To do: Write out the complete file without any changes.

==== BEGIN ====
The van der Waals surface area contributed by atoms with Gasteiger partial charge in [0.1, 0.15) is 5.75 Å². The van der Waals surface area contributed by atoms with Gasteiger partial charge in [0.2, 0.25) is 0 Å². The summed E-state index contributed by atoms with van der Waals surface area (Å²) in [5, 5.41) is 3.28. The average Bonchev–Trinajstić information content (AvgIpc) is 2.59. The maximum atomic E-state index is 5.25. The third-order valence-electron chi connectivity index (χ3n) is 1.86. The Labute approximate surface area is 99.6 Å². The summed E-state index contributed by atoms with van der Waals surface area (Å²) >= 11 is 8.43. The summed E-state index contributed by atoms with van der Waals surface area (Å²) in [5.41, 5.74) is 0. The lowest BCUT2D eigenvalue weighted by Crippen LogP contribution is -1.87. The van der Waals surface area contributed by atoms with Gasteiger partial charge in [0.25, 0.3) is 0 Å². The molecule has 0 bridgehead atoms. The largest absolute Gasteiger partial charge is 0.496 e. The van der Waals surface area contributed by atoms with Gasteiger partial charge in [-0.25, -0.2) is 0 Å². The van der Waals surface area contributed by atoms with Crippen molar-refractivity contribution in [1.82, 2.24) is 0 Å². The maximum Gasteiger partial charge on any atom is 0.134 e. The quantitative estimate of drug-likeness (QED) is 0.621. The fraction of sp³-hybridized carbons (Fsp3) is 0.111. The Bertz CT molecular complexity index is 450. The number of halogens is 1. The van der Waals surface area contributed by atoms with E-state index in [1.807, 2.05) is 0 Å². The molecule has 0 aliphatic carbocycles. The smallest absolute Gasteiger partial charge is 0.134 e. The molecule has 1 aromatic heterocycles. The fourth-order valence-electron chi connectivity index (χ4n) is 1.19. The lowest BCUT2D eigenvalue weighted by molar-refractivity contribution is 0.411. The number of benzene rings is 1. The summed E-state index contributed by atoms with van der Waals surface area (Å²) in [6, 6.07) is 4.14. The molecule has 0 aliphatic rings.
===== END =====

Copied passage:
The van der Waals surface area contributed by atoms with Gasteiger partial charge in [0.1, 0.15) is 5.75 Å². The van der Waals surface area contributed by atoms with Gasteiger partial charge in [0.2, 0.25) is 0 Å². The summed E-state index contributed by atoms with van der Waals surface area (Å²) in [5, 5.41) is 3.28. The average Bonchev–Trinajstić information content (AvgIpc) is 2.59. The maximum atomic E-state index is 5.25. The third-order valence-electron chi connectivity index (χ3n) is 1.86. The Labute approximate surface area is 99.6 Å². The summed E-state index contributed by atoms with van der Waals surface area (Å²) >= 11 is 8.43. The summed E-state index contributed by atoms with van der Waals surface area (Å²) in [5.41, 5.74) is 0. The lowest BCUT2D eigenvalue weighted by Crippen LogP contribution is -1.87. The van der Waals surface area contributed by atoms with Gasteiger partial charge in [0.25, 0.3) is 0 Å². The molecule has 0 bridgehead atoms. The largest absolute Gasteiger partial charge is 0.496 e. The van der Waals surface area contributed by atoms with Gasteiger partial charge in [-0.25, -0.2) is 0 Å². The van der Waals surface area contributed by atoms with Crippen molar-refractivity contribution in [1.82, 2.24) is 0 Å². The maximum Gasteiger partial charge on any atom is 0.134 e. The quantitative estimate of drug-likeness (QED) is 0.621. The fraction of sp³-hybridized carbons (Fsp3) is 0.111. The Bertz CT molecular complexity index is 450. The number of halogens is 1. The van der Waals surface area contributed by atoms with E-state index in [1.807, 2.05) is 0 Å². The molecule has 0 aliphatic carbocycles. The smallest absolute Gasteiger partial charge is 0.134 e. The molecule has 1 aromatic heterocycles. The fourth-order valence-electron chi connectivity index (χ4n) is 1.19. The lowest BCUT2D eigenvalue weighted by molar-refractivity contribution is 0.411. The number of benzene rings is 1. The summed E-state index contributed by atoms with van der Waals surface area (Å²) in [6, 6.07) is 4.14. The molecule has 0 aliphatic rings.